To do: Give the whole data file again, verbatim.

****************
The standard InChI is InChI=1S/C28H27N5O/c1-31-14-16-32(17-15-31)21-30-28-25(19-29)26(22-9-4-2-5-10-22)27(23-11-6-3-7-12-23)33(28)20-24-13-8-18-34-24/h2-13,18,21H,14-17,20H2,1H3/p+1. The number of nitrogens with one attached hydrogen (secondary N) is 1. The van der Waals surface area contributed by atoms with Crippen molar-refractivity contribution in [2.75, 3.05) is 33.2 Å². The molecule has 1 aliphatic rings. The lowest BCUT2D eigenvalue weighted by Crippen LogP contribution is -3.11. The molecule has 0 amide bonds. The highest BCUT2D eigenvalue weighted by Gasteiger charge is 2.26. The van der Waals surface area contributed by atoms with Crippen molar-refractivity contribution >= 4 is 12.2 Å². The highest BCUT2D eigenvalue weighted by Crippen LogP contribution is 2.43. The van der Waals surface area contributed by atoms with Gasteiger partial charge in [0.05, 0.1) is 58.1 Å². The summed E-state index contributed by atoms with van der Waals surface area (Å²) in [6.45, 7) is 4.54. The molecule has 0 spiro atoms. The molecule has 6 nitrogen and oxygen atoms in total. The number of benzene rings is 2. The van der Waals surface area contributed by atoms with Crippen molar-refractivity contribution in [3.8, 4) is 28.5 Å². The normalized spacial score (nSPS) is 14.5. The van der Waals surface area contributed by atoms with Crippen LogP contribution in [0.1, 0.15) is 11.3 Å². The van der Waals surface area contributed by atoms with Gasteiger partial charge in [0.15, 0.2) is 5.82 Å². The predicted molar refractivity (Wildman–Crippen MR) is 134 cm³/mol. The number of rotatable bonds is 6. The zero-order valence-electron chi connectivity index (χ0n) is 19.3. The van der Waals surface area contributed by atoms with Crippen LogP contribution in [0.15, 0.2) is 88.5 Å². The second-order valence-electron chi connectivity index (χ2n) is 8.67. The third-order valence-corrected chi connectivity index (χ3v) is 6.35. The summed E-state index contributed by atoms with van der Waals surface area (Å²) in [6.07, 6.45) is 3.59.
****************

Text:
The standard InChI is InChI=1S/C28H27N5O/c1-31-14-16-32(17-15-31)21-30-28-25(19-29)26(22-9-4-2-5-10-22)27(23-11-6-3-7-12-23)33(28)20-24-13-8-18-34-24/h2-13,18,21H,14-17,20H2,1H3/p+1. The number of nitrogens with one attached hydrogen (secondary N) is 1. The van der Waals surface area contributed by atoms with Crippen molar-refractivity contribution in [2.75, 3.05) is 33.2 Å². The molecule has 1 aliphatic rings. The lowest BCUT2D eigenvalue weighted by Crippen LogP contribution is -3.11. The molecule has 0 amide bonds. The highest BCUT2D eigenvalue weighted by Gasteiger charge is 2.26. The van der Waals surface area contributed by atoms with Crippen molar-refractivity contribution >= 4 is 12.2 Å². The highest BCUT2D eigenvalue weighted by Crippen LogP contribution is 2.43. The van der Waals surface area contributed by atoms with Gasteiger partial charge in [0.05, 0.1) is 58.1 Å². The summed E-state index contributed by atoms with van der Waals surface area (Å²) in [6.45, 7) is 4.54. The molecule has 0 spiro atoms. The molecule has 6 nitrogen and oxygen atoms in total. The number of benzene rings is 2. The van der Waals surface area contributed by atoms with Crippen molar-refractivity contribution in [3.8, 4) is 28.5 Å². The normalized spacial score (nSPS) is 14.5. The van der Waals surface area contributed by atoms with Crippen LogP contribution in [0.1, 0.15) is 11.3 Å². The van der Waals surface area contributed by atoms with Gasteiger partial charge in [0.15, 0.2) is 5.82 Å². The predicted molar refractivity (Wildman–Crippen MR) is 134 cm³/mol. The number of rotatable bonds is 6. The zero-order valence-electron chi connectivity index (χ0n) is 19.3. The van der Waals surface area contributed by atoms with Crippen LogP contribution in [0.15, 0.2) is 88.5 Å². The second-order valence-electron chi connectivity index (χ2n) is 8.67. The third-order valence-corrected chi connectivity index (χ3v) is 6.35. The summed E-state index contributed by atoms with van der Waals surface area (Å²) in [6.07, 6.45) is 3.59.